Distinguished Teaching Award
Ashley Moerke, Recipient 2012
Ashley Moerke Ph.D., a faculty member known as both an accomplished scientist and professor by her students and colleagues, has been chosen as the recipient of the Distinguished Teaching Award at Lake Superior State University.
The award was announced Saturday during LSSU's annual commencement ceremony, when nearly 550 graduates received degrees.
Moerke is an associate professor of biology and co-director of the LSSU Aquatic Research Laboratory. She started at LSSU in 2004, coming from University of Notre Dame, where she received her master's and doctoral degrees in biology. She received a bachelor's degree, cum laude, from University of Minnesota-Duluth.
He research interests include stream and river ecology, restoration ecology, riparian-stream interactions, watershed ecology, fisheries ecology, water quality and biological assessment and nutrient enrichment. She is especially interested in the impacts that humans have on stream ecosystems and watersheds, how those impacts may be managed, and how degraded streams may be restored.
"This year's Distinguished Teaching Award recipient has been described as an ideal role model for not only the students in her classes, but the faculty and others she works with daily," said LSSU Provost Morrie Walworth. "She has a unique ability to relate to students and to present information and difficult concepts in a way that is relevant and easy to understand. She has a genuine passion for the subject matter taught, causing students to be excited for class. She is kind and compassionate and genuinely cares about her students."
Moerke's excitement for her field of expertise is obvious to anyone who sits in her class, works with her in the field or speaks with her in general. Students who nominated her noted that as soon as she begins to teach, it is evident that she truly loves what she does and is willing to do everything she can to encourage students to find the same passion that she has for her field.
Moerke thanked her colleagues, family and friends for supporting her in her endeavors.
"My co-workers supported me from day one, when I arrived here and had no idea what I was doing or what I was supposed to do. They provided guidance and feedback on my successes and struggles and shared theirs as well," she said. "Thanks also to my family and friends, who provide a wonderful support group and have put up with a number of working vacations, and to my husband, who puts up with my 'work hard, play hard' attitude and grounds me so that I'm not too much of a goofy scientist.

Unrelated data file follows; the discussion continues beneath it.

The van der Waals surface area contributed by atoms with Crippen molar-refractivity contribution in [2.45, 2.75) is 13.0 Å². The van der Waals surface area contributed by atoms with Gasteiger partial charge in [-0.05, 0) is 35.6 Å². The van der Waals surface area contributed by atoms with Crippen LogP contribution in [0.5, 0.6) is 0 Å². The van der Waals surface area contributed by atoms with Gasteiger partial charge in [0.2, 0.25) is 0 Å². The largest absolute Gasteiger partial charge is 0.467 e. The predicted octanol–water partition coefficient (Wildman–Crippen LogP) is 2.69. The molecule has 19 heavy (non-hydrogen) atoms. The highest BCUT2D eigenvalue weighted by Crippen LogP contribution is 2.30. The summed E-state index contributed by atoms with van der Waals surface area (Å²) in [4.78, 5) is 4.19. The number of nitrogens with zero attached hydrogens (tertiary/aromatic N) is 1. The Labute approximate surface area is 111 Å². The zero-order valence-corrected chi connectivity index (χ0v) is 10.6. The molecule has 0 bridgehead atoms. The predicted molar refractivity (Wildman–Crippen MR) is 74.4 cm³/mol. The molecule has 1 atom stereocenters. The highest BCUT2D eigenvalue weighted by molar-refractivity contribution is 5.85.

"And thanks to my students, who are awesome," she added. "You are why I get up in morning and why I love what I am doing. I get so much from you guys."
Moerke works to secure funding through grants, allowing her students to gain valuable field experience. Since coming to LSSU, she has been involved in a considerable number of studies in the region and beyond, including studies on the effects of environmental changes on fish in Michigan rivers and streams, influence of Pacific salmon on Great Lakes streams, distribution and habitat requirements of freshwater mussels in the Upper Peninsula, and lake sturgeon movement and habitat use in the St. Mary's River.
She and her collaborators have also studied diet composition of double-crested cormorants in the upper Great Lakes, effects of large woody debris on stream fish communities, and stream food web dynamics in the Huron Mountain region. Shortly after her arrival on campus, she and five of her LSSU colleagues worked on an Environmental Protection Agency-funded study on the biotic integrity and habitat assessment of the St. Mary's River.
She works with a wide variety of researchers from across the country in this work, including faculty and scientists from the Michigan and Wisconsin Departments of Natural Resources, U.S. Fish and Wildlife Service, U.S. Geological Survey, University of Notre Dame, Michigan Technological University, Michigan State University, and more. In addition, and in keeping with the undergraduate experience that helps LSSU's science programs stand out, she provides a wealth of research opportunities for her students, some of whom are able to publish papers in scientific journals and present them at professional conferences.
Moerke teaches limnology, aquatic entomology, principles of watershed management and restoration of aquatic ecosystems, as well as working with students on their research topics required for graduation. In 2009, she and colleague Sally Childs Ph.D. led their students on a tour of sub-Sahara Africa, where her students studied ecology and management of the area.
Moerke spreads her love of biology in the community, as well. She and Sault Area High School Teacher Paul Pioczak are co-advisors for the high school's National Ocean Sciences Bowl teams.
Outside of work, Moerke and her husband, Chris Scherwinski, enjoy kayaking, hiking, fishing and hunting.
The LSSU Distinguished Teaching Award has presented to faculty at graduation since 1971. The recipient demonstrates excellence in his or her field, creative and innovative teaching methods, generates excitement and enthusiasm, inspires students and serves as a role model. A committee of students, faculty, staff and past recipients chooses the recipient from nominations supported by examples of the faculty member's work.